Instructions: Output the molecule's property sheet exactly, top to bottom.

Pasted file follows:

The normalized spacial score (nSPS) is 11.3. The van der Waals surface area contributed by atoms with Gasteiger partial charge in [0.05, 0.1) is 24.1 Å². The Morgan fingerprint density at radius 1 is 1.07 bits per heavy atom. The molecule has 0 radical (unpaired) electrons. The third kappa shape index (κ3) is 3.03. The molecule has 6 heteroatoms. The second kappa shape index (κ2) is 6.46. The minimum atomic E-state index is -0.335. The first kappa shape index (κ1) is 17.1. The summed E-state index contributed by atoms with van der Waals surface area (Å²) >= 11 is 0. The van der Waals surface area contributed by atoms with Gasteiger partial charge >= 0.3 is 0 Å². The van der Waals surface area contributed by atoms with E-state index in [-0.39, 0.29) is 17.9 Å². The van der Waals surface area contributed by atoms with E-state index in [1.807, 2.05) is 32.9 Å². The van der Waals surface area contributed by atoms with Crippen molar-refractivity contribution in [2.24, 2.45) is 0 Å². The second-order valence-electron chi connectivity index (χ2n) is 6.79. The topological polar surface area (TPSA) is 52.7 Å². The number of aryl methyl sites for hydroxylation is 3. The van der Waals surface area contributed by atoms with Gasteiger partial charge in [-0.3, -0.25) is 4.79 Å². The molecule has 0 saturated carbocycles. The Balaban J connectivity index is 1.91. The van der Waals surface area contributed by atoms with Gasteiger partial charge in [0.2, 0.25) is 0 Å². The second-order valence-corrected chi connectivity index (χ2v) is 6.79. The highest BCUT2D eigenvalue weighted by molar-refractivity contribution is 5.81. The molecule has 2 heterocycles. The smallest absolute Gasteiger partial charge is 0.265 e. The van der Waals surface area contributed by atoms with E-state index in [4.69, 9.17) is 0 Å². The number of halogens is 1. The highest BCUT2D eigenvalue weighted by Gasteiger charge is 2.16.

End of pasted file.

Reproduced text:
The normalized spacial score (nSPS) is 11.3. The van der Waals surface area contributed by atoms with Gasteiger partial charge in [0.05, 0.1) is 24.1 Å². The Morgan fingerprint density at radius 1 is 1.07 bits per heavy atom. The molecule has 0 radical (unpaired) electrons. The third kappa shape index (κ3) is 3.03. The molecule has 6 heteroatoms. The second kappa shape index (κ2) is 6.46. The minimum atomic E-state index is -0.335. The first kappa shape index (κ1) is 17.1. The summed E-state index contributed by atoms with van der Waals surface area (Å²) >= 11 is 0. The van der Waals surface area contributed by atoms with Gasteiger partial charge >= 0.3 is 0 Å². The van der Waals surface area contributed by atoms with E-state index in [-0.39, 0.29) is 17.9 Å². The van der Waals surface area contributed by atoms with E-state index in [1.807, 2.05) is 32.9 Å². The van der Waals surface area contributed by atoms with Crippen molar-refractivity contribution in [2.24, 2.45) is 0 Å². The second-order valence-electron chi connectivity index (χ2n) is 6.79. The topological polar surface area (TPSA) is 52.7 Å². The number of aryl methyl sites for hydroxylation is 3. The van der Waals surface area contributed by atoms with Gasteiger partial charge in [-0.3, -0.25) is 4.79 Å². The molecule has 0 saturated carbocycles. The Balaban J connectivity index is 1.91. The van der Waals surface area contributed by atoms with Gasteiger partial charge in [0.2, 0.25) is 0 Å². The second-order valence-corrected chi connectivity index (χ2v) is 6.79. The highest BCUT2D eigenvalue weighted by molar-refractivity contribution is 5.81. The molecule has 2 heterocycles. The smallest absolute Gasteiger partial charge is 0.265 e. The van der Waals surface area contributed by atoms with E-state index in [4.69, 9.17) is 0 Å². The number of halogens is 1. The highest BCUT2D eigenvalue weighted by Gasteiger charge is 2.16.